By Andrea Gutierrez
» Originally published in the Readers Guide for Inlandia: A Literary Journey Through California’s Inland Empire, 2011.
Most people know it as the Inland Empire. Young folks often call it simply “the I.E.” But here, we take you on a journey through Inlandia
, a literary anthology that attempts to capture the 27,000 square miles of inland Southern California in poetry and prose. An area that encompasses San Bernardino County, Riverside County, and part of Los Angeles County, its history is as rich as the region is flush with land.
This anthology brings together a collection of writers both famous and emerging (John Steinbeck is one of the most celebrated American writers; Michael David Egelin’s story, “The Lost Generation,” was his first publication), young and old (one of Scott Hernandez’s poems was first published in his college literary journal; Francisco Patencio and Villiana Hyde, both Native Americans, told their stories when they were in their late 80s), native to the Inland Empire and just passing through (Susan Straight still lives in Riverside, where she was born; Joan Didion lived in Los Angeles at the time that she wrote “Some Dreamers of the Golden Dream”). The pieces contained within this compilation are as diverse as the people who wrote them.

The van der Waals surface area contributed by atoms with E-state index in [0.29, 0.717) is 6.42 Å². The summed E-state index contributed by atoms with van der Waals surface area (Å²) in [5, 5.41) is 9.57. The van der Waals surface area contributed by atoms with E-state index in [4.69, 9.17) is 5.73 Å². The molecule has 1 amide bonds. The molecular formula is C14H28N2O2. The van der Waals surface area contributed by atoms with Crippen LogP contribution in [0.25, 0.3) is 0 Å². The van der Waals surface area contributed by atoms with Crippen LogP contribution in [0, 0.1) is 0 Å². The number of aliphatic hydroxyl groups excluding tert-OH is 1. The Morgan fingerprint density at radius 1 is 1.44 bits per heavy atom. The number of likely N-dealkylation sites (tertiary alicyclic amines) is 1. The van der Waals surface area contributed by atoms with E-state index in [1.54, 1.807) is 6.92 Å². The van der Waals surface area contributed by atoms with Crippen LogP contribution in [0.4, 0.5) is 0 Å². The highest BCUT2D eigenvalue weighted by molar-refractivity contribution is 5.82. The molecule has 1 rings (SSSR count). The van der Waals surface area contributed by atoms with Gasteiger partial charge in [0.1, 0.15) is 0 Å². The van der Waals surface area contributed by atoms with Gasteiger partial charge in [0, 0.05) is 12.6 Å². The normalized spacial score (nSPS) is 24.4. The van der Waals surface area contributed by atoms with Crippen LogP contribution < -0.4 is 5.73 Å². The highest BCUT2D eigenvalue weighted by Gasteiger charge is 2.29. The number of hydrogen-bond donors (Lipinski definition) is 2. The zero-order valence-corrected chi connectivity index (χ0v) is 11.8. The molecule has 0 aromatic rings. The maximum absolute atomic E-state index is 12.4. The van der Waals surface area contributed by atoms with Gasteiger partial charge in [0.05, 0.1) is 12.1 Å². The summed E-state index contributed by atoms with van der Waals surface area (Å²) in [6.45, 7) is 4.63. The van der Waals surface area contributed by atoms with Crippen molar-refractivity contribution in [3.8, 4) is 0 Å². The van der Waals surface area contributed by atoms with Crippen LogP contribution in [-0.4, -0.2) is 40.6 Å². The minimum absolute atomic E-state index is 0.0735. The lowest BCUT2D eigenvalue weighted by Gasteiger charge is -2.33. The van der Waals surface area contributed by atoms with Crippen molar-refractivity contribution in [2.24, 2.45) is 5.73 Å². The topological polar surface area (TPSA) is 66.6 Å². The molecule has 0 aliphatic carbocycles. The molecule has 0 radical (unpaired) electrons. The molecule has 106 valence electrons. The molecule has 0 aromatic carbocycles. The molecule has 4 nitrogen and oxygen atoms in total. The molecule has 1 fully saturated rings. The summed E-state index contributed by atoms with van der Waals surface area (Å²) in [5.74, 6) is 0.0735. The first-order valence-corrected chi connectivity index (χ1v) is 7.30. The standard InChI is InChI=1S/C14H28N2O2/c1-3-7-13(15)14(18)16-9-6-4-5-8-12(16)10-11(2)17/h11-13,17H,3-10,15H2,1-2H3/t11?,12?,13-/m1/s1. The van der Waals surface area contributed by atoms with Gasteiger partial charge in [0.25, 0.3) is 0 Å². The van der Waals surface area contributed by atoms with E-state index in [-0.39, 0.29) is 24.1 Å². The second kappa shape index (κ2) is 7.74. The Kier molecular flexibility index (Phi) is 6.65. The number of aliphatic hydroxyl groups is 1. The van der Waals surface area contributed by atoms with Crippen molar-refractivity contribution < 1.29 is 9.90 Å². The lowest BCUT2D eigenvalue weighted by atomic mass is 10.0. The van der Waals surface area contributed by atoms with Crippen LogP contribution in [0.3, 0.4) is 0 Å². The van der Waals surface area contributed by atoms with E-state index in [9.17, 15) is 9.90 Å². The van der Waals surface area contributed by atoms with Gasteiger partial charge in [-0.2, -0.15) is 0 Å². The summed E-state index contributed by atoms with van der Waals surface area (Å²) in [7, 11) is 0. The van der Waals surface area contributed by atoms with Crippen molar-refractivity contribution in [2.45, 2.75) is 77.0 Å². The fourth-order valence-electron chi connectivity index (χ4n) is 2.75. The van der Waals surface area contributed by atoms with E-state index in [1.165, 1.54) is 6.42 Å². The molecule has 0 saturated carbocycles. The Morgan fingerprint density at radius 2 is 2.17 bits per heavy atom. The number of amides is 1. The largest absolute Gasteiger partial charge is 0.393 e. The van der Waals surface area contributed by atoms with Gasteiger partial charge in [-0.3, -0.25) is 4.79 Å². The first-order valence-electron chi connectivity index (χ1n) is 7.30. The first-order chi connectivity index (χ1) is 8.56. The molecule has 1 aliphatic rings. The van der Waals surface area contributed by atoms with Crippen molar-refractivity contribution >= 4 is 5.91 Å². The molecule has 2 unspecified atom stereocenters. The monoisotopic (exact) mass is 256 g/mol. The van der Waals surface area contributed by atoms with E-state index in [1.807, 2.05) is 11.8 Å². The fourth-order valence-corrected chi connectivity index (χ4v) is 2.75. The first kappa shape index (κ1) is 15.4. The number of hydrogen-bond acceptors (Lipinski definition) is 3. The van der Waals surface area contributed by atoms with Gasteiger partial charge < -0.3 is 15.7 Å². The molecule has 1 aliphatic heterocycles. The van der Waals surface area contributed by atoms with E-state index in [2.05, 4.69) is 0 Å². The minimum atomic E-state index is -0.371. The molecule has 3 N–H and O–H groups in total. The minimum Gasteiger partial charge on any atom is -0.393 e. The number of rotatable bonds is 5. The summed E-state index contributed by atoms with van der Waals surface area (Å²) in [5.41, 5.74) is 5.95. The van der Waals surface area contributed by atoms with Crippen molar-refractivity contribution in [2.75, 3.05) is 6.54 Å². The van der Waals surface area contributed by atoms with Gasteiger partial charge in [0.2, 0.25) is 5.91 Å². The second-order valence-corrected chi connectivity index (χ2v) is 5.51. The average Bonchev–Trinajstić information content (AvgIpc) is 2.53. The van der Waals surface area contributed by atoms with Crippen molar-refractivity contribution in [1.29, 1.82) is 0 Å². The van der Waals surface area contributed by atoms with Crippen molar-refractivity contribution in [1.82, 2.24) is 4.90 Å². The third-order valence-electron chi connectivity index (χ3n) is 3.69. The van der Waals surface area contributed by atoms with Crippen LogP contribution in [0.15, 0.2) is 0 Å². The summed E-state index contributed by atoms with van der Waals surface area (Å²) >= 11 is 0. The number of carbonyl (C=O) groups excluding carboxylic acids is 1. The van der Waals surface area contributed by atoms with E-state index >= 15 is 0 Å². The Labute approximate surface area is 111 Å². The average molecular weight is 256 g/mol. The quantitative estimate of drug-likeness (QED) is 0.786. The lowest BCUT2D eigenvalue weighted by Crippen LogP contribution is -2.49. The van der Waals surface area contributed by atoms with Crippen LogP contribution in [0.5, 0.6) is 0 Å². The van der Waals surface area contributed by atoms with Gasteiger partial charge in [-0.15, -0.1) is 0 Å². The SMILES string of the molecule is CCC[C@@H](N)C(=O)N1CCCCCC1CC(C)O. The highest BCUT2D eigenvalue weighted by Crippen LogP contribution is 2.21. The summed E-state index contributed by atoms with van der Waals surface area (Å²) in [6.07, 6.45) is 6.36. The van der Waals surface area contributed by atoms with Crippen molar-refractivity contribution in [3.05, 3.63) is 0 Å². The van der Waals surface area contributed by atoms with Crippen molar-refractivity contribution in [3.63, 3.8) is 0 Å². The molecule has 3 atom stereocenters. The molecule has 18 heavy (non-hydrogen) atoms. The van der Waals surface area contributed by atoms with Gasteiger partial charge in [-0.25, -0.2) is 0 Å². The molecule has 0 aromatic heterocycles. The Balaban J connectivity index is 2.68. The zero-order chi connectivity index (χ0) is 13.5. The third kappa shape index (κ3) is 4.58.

From the beginning of Inlandia
, a historical narrative unfolds, starting with the native Cahuilla creation myth, and journeys through further tales by Native Americans and Spaniards of the early Inland Empire. Soon we arrive in San Bernardino, where Mormons migrated, farming opportunities were plenty, and visitors with lung ailments reveled in the fresh, dry air available to them in this growing town. In the orange groves we meet Chinese and Korean workers, and later Riverside resident Sumi Harada mourns the passing of her mother in a World War II
Japanese interment camp.
We visit fictional versions of San Bernardino, Redlands, Palm Springs, and Riverside. Twentynine Palms becomes a desert oasis for the Marines. The first McDonald’s opens in San Bernardino. A woman is accused of killing her husband in Fontana, and two families are at war in the Eastside neighborhood of Riverside. The Santa Ana winds destroy a tomato crop, and a couple picks up hitchhikers on a dark stretch of Highway 243. And in the end, we’re left to ponder how much farther inland this urban sprawl will extend in the future.
proves from the first page to the last that the Inland Empire has a vitality and literary virility all its own, and not simply as a satellite of Los Angeles. The stories and poems in this collection stitch together voices in a colorful patchwork quilt that though not always harmonious, is at once resilient and hopeful.